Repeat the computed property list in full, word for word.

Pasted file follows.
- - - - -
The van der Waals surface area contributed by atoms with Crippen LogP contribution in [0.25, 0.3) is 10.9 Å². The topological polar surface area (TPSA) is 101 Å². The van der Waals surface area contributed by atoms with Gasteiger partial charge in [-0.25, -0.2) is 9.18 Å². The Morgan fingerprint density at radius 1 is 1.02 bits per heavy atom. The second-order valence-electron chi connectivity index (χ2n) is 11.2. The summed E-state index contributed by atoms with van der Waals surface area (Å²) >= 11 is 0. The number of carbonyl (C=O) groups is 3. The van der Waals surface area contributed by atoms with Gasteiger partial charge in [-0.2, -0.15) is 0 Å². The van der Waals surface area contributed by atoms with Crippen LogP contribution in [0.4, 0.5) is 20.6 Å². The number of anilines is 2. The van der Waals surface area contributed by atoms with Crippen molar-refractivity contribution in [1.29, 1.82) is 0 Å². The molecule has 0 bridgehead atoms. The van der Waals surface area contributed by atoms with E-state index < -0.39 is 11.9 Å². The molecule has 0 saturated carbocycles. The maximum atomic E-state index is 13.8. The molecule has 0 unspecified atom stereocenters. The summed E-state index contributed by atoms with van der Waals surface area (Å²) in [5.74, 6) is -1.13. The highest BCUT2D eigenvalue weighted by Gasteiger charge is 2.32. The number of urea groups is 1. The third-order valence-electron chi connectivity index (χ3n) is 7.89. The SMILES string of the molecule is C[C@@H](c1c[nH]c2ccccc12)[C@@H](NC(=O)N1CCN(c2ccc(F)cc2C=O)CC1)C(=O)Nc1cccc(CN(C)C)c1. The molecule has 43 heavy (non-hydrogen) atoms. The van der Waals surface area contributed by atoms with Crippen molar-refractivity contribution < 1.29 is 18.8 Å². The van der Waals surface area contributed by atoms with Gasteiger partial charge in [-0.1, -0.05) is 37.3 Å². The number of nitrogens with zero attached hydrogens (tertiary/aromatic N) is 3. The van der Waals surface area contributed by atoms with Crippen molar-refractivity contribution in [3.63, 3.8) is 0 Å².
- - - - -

The van der Waals surface area contributed by atoms with Crippen LogP contribution in [0.25, 0.3) is 10.9 Å². The topological polar surface area (TPSA) is 101 Å². The van der Waals surface area contributed by atoms with Gasteiger partial charge in [-0.25, -0.2) is 9.18 Å². The Morgan fingerprint density at radius 1 is 1.02 bits per heavy atom. The second-order valence-electron chi connectivity index (χ2n) is 11.2. The summed E-state index contributed by atoms with van der Waals surface area (Å²) >= 11 is 0. The number of carbonyl (C=O) groups is 3. The van der Waals surface area contributed by atoms with Gasteiger partial charge in [-0.2, -0.15) is 0 Å². The van der Waals surface area contributed by atoms with Crippen LogP contribution in [0.4, 0.5) is 20.6 Å². The number of anilines is 2. The van der Waals surface area contributed by atoms with Crippen molar-refractivity contribution in [1.29, 1.82) is 0 Å². The molecule has 0 bridgehead atoms. The van der Waals surface area contributed by atoms with E-state index < -0.39 is 11.9 Å². The molecule has 0 saturated carbocycles. The maximum atomic E-state index is 13.8. The molecule has 0 unspecified atom stereocenters. The summed E-state index contributed by atoms with van der Waals surface area (Å²) in [5.74, 6) is -1.13. The highest BCUT2D eigenvalue weighted by Gasteiger charge is 2.32. The number of urea groups is 1. The third-order valence-electron chi connectivity index (χ3n) is 7.89. The SMILES string of the molecule is C[C@@H](c1c[nH]c2ccccc12)[C@@H](NC(=O)N1CCN(c2ccc(F)cc2C=O)CC1)C(=O)Nc1cccc(CN(C)C)c1. The molecule has 43 heavy (non-hydrogen) atoms. The van der Waals surface area contributed by atoms with Crippen molar-refractivity contribution < 1.29 is 18.8 Å². The van der Waals surface area contributed by atoms with Gasteiger partial charge in [-0.1, -0.05) is 37.3 Å². The number of nitrogens with zero attached hydrogens (tertiary/aromatic N) is 3. The van der Waals surface area contributed by atoms with Crippen molar-refractivity contribution in [3.63, 3.8) is 0 Å².